Binge drinking is a scary way to drink. Binge drinking is very dangerous to a person’s health and can cause serious damage quickly to a person’s body.
What is binge drinking?
Binge drinking is the modern epithet for drinking alcoholic beverages with the primary intention of becoming intoxicated by heavy consumption of alcohol over a short period of time.
Two large glasses of wine may not seem like very much. But drinking six units of alcohol in a short space of time – an hour, say – will raise your blood alcohol concentration (BAC) and could make you drunk very quickly. Drinking the same amount over several hours and accompanied by food for example will not have the same effect on your BAC.
Some studies show that drinking a large amount of alcohol over a short period of time may be significantly worse for your health than frequently drinking small quantities.
Getting very drunk can affect your physical and mental health:
- Accidents and falls are common because being drunk affects your balance and co-ordination. You’re also more likely to suffer head, hand and facial injuries. Binge drinking has also been linked to self-harm .
- In extreme cases, you could die. Overdosing on alcohol can stop you breathing or stop your heart, or you could choke on your vomit.
- Nearly a third (29%) of alcohol related deaths are a result of alcohol related accidents. These deaths are more common among 16–34-year-olds.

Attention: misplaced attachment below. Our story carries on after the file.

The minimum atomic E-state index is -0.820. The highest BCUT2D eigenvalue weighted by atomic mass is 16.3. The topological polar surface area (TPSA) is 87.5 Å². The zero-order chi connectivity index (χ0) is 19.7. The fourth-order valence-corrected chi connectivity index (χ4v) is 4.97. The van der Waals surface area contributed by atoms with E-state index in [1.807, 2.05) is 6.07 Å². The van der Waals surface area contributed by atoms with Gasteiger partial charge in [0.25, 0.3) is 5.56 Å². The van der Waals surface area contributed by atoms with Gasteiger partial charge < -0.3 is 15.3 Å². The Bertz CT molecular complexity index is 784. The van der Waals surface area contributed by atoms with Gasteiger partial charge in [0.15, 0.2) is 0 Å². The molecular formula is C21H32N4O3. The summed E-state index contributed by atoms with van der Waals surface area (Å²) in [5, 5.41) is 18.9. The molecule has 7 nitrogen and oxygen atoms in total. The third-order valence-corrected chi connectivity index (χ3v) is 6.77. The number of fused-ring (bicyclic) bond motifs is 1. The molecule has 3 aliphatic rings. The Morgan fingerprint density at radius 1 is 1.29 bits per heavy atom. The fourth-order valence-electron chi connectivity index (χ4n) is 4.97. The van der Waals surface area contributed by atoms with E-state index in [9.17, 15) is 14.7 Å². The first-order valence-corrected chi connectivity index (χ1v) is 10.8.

- Binge drinking can affect your mood and your memory and in the longer term can lead to serious mental health problems.
More commonly, binge drinking can lead to anti-social, aggressive and violent behavior.
Am I a binge drinker?
Even if you don’t drink alcohol every day, you could be a binge drinker if you regularly drink:
- If you drink specifically to get drunk
- more than the daily amount in a single session
- If you drink quickly.
If you find it hard to stop drinking once you have started, you could also have a problem with binge drinking and possibly alcohol dependence.
Signs you may need help with your binge drinking
Binge drinking is very much related to alcoholism, but the presence of binge drinking doesn’t necessarily mean that a person has a severe alcohol addiction. The binge drinker may simply have unsafe drinking habits.
However, as alcoholism is a serious disease and alcohol abuse can damage the body even in a single binge drinking session, it’s best to recognize the signs of dependency.
- A person who is alcohol dependent may experience “shakes,” chills, and other physical symptoms.
- Alcoholics will also allow their habit to begin interfering with their families, careers, and other aspects of their day-to-day lives.
- Binge drinking will become regular, and binges may be extreme.
- Many alcoholics begin to develop a tolerance. This causes them to engage in more and more serious binge drinking sessions with greater consequences to their bodies and lives.
All binge drinking is best avoided, but binge drinking can become alcoholism when it occurs on any sort of a regular basis. It’s also important to note that there’s no “right” age to binge drink. While binging may be more common among certain social groups, for instance younger males, it’s dangerous and can lead to addiction at any age, so it’s important to seek treatment.